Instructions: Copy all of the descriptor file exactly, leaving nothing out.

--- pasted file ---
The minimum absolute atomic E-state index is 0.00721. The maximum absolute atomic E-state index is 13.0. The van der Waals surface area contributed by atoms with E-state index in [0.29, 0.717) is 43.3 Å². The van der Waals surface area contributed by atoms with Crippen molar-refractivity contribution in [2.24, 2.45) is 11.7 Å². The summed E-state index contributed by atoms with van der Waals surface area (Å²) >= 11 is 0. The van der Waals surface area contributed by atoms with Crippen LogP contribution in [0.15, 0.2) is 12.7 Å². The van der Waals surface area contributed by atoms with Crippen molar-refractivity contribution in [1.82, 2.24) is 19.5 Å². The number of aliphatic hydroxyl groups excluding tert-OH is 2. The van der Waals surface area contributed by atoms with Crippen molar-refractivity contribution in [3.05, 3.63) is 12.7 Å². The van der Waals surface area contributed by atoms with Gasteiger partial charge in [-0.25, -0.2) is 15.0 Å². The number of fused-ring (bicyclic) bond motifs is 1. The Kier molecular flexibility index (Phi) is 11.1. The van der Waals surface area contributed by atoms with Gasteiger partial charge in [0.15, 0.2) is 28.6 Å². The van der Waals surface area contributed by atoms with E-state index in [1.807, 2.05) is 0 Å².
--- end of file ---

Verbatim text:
The minimum absolute atomic E-state index is 0.00721. The maximum absolute atomic E-state index is 13.0. The van der Waals surface area contributed by atoms with E-state index in [0.29, 0.717) is 43.3 Å². The van der Waals surface area contributed by atoms with Crippen molar-refractivity contribution in [2.24, 2.45) is 11.7 Å². The summed E-state index contributed by atoms with van der Waals surface area (Å²) >= 11 is 0. The van der Waals surface area contributed by atoms with Crippen LogP contribution in [0.15, 0.2) is 12.7 Å². The van der Waals surface area contributed by atoms with Crippen molar-refractivity contribution in [1.82, 2.24) is 19.5 Å². The number of aliphatic hydroxyl groups excluding tert-OH is 2. The van der Waals surface area contributed by atoms with Crippen molar-refractivity contribution in [3.05, 3.63) is 12.7 Å². The van der Waals surface area contributed by atoms with Gasteiger partial charge in [-0.25, -0.2) is 15.0 Å². The number of fused-ring (bicyclic) bond motifs is 1. The Kier molecular flexibility index (Phi) is 11.1. The van der Waals surface area contributed by atoms with Gasteiger partial charge in [0.15, 0.2) is 28.6 Å². The van der Waals surface area contributed by atoms with E-state index in [1.807, 2.05) is 0 Å².